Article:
Flipping through Joseph Conrad's 1896 novel An Outcast of the Islands I came across this passage:
"Consciously or unconsciously, men are proud of their firmness, steadfastness of purpose, directness of aim. They go straight towards their desire, to the accomplishment of virtue - sometimes of crime - in an uplifting persuasion of their firmness. They walk the road of life, the road fenced in by their tastes prejudices, disdains or enthusiasms, generally honest, invariably stupid, and are proud of never losing their way. If they do stop, it is to look for a moment over the hedges that make them safe, to look at the misty valleys, at the distant peaks, at cliffs and morasses, at the dark forests and the hazy plains where other human beings grope their days painfully away, stumbling over the bones of the wise, over the unburied remains of their predecessors who died alone, in the gloom or in sunshine, halfway from anywhere. The man of purpose does not understand, and goes on, full of contempt. He never loses his way. He knows where he is going and what he wants. Travelling on, he achieves great length without any breadth, and battered, besmirched, and weary, he touches the goal at last; he grasps the reward of his perseverance, of his virtue, of his healthy optimism: an untruthful tombstone over a dark and soon forgotten grave."
He's talking about Tom Lingard, who appears in a few of Conrad's novels and comes to reveal himself as something of a benevolent despot. Conrad is brilliant at portraying the anti-hero in a way that illuminates the trials of the human spirit, so that the reader becomes engrossed in why his characters behave the way they do and, whether they choose to like them or not, can empathise to some extent with their motivations and the choices they make.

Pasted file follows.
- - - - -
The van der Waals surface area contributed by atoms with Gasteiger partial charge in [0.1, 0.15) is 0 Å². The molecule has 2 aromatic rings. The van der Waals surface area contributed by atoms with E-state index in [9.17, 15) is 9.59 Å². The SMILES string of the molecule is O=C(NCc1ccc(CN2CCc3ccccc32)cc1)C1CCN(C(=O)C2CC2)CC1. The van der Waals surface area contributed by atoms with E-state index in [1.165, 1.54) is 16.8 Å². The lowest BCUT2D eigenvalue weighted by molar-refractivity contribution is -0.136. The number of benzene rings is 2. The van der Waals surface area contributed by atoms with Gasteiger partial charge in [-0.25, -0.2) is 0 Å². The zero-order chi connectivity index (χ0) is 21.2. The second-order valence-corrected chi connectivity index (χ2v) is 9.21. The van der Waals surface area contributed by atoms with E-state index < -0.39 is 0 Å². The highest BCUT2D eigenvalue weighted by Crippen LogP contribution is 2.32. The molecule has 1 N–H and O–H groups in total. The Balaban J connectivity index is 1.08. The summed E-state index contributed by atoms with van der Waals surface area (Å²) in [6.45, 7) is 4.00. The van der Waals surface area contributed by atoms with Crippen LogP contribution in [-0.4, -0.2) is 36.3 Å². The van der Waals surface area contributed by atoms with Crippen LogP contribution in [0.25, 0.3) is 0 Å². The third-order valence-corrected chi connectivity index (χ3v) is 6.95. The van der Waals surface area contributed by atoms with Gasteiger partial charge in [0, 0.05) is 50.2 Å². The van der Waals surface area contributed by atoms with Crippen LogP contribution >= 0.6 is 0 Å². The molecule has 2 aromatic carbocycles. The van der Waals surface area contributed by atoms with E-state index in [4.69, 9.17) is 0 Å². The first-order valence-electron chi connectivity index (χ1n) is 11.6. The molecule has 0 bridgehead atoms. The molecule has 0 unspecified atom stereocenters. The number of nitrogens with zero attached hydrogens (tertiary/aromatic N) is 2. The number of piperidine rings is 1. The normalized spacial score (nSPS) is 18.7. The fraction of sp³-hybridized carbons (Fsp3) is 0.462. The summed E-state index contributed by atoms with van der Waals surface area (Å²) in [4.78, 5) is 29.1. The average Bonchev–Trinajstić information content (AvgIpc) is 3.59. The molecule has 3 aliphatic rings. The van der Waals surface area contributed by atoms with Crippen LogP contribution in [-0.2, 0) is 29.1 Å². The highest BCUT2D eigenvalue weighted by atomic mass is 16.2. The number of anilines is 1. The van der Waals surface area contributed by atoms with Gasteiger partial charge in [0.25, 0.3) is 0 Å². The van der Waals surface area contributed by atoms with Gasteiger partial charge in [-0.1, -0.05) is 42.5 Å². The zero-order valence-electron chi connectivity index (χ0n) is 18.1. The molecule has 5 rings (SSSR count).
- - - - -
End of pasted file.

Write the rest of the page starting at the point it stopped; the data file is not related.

In any book, the characters that stand out to me are the ones you can pick apart and dissect and debate, because the writer has created such a fullness to them (even in their limitations, of which Lingard has many) that they could exist as real people, and because they highlight aspects of the human experience that resonate with people regardless of the time or place of reading.
I'm constantly thinking about character development because it's so critical to authenticity... Which characters resonate with you? And what is it about them that makes them stay with you after you finish reading a novel...?
Pictured above, Joseph Conrad's plaque on the NSW Writers Walk in Sydney. He visited Australia twice in the late 1800s in his job as First Mate on the merchant ship Torrens. (Click image to enlarge.)